I just wanted to say thank you for your visions of what it is really like to live with the after math of brain injury! Every day since 9-14-2011 has been a tremendous challenge for me as well as my family & friends! I to find my life now since the car accident that changed my life yet again since when I was a sophomore in college earning my BA in applied conflict management I was diagnosed with relapsing permitting multiple sclerosis, what can I really say I just love a good challenge! Thinking anything right now my intimate response to problem solving I am just looking for answers to.my endless questions of the new me.looking l

  2. I find it hard And frustrating not to have the powers of the ‘old’ me. Have only been suffering since aug 12 and not used to it yet so it’s good to read what you wrote. I am so demanding. I want to be just like or better than I was and I loathe the tiredness or swishy feelings in my head. I hope to become more tolerant and not so hard on myself but that will take time.

    • Hmmm…. yes, you need to be easy on yourself. Pushing through no matter what is not good. It just didn’t work for me after my injury. I didn’t even try because I just couldn’t do it. It was like the door slammed shut for me on how I used to be. Take it easy, be good to yourself, and set just little goals. It will get better.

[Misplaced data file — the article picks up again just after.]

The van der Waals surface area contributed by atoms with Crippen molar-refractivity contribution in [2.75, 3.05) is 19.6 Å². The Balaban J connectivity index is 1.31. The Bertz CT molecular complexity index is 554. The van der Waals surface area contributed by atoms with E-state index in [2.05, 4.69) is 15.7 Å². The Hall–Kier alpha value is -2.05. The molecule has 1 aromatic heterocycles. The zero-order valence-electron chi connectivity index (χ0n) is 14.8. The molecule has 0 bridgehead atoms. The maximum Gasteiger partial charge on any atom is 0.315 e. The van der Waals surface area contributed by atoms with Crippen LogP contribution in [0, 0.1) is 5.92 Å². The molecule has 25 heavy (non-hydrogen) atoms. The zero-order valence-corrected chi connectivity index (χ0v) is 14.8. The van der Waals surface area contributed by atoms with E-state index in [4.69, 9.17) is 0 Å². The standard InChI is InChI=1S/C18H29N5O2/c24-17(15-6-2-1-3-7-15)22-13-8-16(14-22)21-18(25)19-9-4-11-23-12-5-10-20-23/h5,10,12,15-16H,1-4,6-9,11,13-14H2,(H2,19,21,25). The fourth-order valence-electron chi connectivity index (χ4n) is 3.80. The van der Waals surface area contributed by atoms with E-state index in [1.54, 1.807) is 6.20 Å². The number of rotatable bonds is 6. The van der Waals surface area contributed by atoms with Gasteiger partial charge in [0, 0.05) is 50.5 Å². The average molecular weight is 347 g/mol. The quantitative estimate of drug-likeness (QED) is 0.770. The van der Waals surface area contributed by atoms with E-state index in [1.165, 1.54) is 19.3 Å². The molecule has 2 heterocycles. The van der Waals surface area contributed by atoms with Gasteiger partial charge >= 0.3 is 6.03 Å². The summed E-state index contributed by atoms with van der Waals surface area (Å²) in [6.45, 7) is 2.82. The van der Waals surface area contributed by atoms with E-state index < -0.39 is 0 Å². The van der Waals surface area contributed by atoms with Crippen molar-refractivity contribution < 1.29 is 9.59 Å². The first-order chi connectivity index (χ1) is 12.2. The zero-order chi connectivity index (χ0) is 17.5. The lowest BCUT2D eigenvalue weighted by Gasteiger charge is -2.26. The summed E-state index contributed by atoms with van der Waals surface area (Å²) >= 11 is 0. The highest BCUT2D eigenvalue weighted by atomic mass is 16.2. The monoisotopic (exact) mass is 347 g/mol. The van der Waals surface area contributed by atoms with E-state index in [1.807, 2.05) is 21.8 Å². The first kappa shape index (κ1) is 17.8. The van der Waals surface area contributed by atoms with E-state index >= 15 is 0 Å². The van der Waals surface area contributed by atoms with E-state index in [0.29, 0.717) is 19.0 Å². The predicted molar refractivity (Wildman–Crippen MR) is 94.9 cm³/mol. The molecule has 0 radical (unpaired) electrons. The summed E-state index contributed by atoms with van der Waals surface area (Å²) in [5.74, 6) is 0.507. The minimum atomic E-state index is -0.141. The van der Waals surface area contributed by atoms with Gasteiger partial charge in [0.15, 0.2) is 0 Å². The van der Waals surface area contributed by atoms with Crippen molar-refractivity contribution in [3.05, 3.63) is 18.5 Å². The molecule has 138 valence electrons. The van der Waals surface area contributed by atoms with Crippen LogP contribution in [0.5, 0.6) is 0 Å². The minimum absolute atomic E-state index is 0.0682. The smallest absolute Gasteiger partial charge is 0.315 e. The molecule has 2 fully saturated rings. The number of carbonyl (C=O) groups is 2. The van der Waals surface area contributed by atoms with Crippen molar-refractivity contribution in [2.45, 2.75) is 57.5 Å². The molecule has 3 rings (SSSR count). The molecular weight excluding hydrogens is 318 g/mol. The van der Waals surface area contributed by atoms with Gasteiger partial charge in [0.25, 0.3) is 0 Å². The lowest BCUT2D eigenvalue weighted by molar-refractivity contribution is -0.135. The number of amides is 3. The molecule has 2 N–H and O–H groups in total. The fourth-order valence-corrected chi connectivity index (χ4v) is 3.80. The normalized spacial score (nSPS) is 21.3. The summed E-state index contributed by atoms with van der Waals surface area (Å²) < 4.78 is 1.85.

3. rhino

    Good Morning. I can no longer multitask. It doesn’t happen even on a good day. (before TBI I ran large crews and projects ) Now it is one thing at a time, finish it and move on to the next project. And the funny thing is I do not miss it all that much. Doing it as I do , leaves no loose ends to remember or fix. This is not the old me ( hard to get along with on a good day ) This is me after TBI. I know I will not get back all I lost. I am thankful that I can do what I can these days. TBI is a tough way to discover any thing. I was lucky and found me and you cannot ask for more than that.

    • I feel very much like you do. I am thankful for what I can do which is a lot. Its not like it used to be but I am content. I want to remember where I was 7 years ago when the injury happened and the progress I’ve made so far. It gives me a feeling of strength that I have been able to accomplish this. I keep looking for new goals to increase my level of improvement.

  4. great post. Thank you for sharing it on Stroke Suck’s facebook page. 🙂

  5. Hello All…

    I’m 52 y/o TBI survivor from a 1985 Motorcycle accident when i was 24 y/o. And during these past 25 or so years…you do learn to prioritize and set limits. Maybe not all at once…..but my biggest discovery I learn and RETAIN info If I do things over and over, Much like assembly-line type work. seth in Iowa

  6. I just read your post hear on what its like to muti task and use your brain to do so when have brain injury. I feel the same way gave me great encouragment to now that others are dealing with same stuff as me. I have been brain injureyed due to illness at 4 weeks old now 52. So i also deal with stuff like that every day. Thanks for shareing that and it was good to read. Wayne In Michigan